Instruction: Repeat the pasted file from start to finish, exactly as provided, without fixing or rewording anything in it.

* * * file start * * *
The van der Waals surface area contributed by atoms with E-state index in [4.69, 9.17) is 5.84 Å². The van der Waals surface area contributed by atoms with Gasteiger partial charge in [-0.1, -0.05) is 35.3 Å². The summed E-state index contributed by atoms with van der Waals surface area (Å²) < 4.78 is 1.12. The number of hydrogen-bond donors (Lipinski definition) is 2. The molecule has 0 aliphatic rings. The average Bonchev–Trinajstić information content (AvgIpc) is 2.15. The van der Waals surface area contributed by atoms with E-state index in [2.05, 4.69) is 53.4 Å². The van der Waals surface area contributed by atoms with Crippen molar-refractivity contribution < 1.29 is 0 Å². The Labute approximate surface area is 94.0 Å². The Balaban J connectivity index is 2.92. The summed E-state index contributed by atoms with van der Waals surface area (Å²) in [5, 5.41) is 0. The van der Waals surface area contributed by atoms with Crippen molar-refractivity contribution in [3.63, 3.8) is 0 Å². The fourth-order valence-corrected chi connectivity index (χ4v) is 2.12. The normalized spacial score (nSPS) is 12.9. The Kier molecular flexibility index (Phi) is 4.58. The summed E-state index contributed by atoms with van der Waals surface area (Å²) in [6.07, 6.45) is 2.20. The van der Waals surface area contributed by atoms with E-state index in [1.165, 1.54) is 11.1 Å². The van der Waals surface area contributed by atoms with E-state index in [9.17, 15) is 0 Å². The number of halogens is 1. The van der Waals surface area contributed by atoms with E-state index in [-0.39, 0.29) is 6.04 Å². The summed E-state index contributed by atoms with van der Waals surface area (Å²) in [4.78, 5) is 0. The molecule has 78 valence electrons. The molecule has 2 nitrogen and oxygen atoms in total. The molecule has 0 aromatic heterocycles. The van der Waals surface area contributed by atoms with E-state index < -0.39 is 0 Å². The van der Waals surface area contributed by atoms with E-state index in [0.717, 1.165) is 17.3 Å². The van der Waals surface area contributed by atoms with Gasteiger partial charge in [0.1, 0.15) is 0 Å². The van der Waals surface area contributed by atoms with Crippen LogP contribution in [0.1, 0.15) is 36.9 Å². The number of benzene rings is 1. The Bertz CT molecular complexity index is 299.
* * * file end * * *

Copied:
The van der Waals surface area contributed by atoms with E-state index in [4.69, 9.17) is 5.84 Å². The van der Waals surface area contributed by atoms with Gasteiger partial charge in [-0.1, -0.05) is 35.3 Å². The summed E-state index contributed by atoms with van der Waals surface area (Å²) < 4.78 is 1.12. The number of hydrogen-bond donors (Lipinski definition) is 2. The molecule has 0 aliphatic rings. The average Bonchev–Trinajstić information content (AvgIpc) is 2.15. The van der Waals surface area contributed by atoms with E-state index in [2.05, 4.69) is 53.4 Å². The van der Waals surface area contributed by atoms with Crippen molar-refractivity contribution < 1.29 is 0 Å². The Labute approximate surface area is 94.0 Å². The Balaban J connectivity index is 2.92. The summed E-state index contributed by atoms with van der Waals surface area (Å²) in [5, 5.41) is 0. The van der Waals surface area contributed by atoms with Crippen molar-refractivity contribution in [3.63, 3.8) is 0 Å². The fourth-order valence-corrected chi connectivity index (χ4v) is 2.12. The normalized spacial score (nSPS) is 12.9. The Kier molecular flexibility index (Phi) is 4.58. The summed E-state index contributed by atoms with van der Waals surface area (Å²) in [6.07, 6.45) is 2.20. The van der Waals surface area contributed by atoms with E-state index in [1.165, 1.54) is 11.1 Å². The van der Waals surface area contributed by atoms with E-state index in [9.17, 15) is 0 Å². The number of halogens is 1. The van der Waals surface area contributed by atoms with E-state index in [-0.39, 0.29) is 6.04 Å². The summed E-state index contributed by atoms with van der Waals surface area (Å²) in [4.78, 5) is 0. The molecule has 78 valence electrons. The molecule has 2 nitrogen and oxygen atoms in total. The molecule has 0 aromatic heterocycles. The van der Waals surface area contributed by atoms with E-state index < -0.39 is 0 Å². The van der Waals surface area contributed by atoms with E-state index in [0.717, 1.165) is 17.3 Å². The van der Waals surface area contributed by atoms with Gasteiger partial charge in [0.1, 0.15) is 0 Å². The van der Waals surface area contributed by atoms with Crippen LogP contribution in [0.1, 0.15) is 36.9 Å². The number of benzene rings is 1. The Bertz CT molecular complexity index is 299.